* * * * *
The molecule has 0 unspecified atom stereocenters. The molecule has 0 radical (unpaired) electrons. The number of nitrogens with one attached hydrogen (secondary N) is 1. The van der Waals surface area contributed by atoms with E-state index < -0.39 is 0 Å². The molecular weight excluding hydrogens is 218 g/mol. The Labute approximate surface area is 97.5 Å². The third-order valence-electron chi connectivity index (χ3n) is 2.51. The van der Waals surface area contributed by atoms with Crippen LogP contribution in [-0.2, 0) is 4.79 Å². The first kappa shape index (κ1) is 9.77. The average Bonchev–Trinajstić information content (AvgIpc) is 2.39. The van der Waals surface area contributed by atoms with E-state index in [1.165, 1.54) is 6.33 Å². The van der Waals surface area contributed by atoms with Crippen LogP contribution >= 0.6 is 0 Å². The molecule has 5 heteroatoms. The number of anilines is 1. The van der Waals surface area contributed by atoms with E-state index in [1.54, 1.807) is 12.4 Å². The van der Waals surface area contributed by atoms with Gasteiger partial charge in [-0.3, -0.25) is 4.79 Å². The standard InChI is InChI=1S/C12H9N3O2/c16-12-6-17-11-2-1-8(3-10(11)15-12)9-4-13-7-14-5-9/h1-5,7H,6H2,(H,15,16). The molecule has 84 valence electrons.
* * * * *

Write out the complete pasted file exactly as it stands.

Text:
The molecule has 0 unspecified atom stereocenters. The molecule has 0 radical (unpaired) electrons. The number of nitrogens with one attached hydrogen (secondary N) is 1. The van der Waals surface area contributed by atoms with E-state index < -0.39 is 0 Å². The molecular weight excluding hydrogens is 218 g/mol. The Labute approximate surface area is 97.5 Å². The third-order valence-electron chi connectivity index (χ3n) is 2.51. The van der Waals surface area contributed by atoms with Crippen LogP contribution in [-0.2, 0) is 4.79 Å². The first kappa shape index (κ1) is 9.77. The average Bonchev–Trinajstić information content (AvgIpc) is 2.39. The van der Waals surface area contributed by atoms with E-state index in [1.165, 1.54) is 6.33 Å². The van der Waals surface area contributed by atoms with Crippen LogP contribution >= 0.6 is 0 Å². The molecule has 5 heteroatoms. The number of anilines is 1. The van der Waals surface area contributed by atoms with E-state index in [1.54, 1.807) is 12.4 Å². The van der Waals surface area contributed by atoms with Gasteiger partial charge in [-0.3, -0.25) is 4.79 Å². The standard InChI is InChI=1S/C12H9N3O2/c16-12-6-17-11-2-1-8(3-10(11)15-12)9-4-13-7-14-5-9/h1-5,7H,6H2,(H,15,16). The molecule has 84 valence electrons.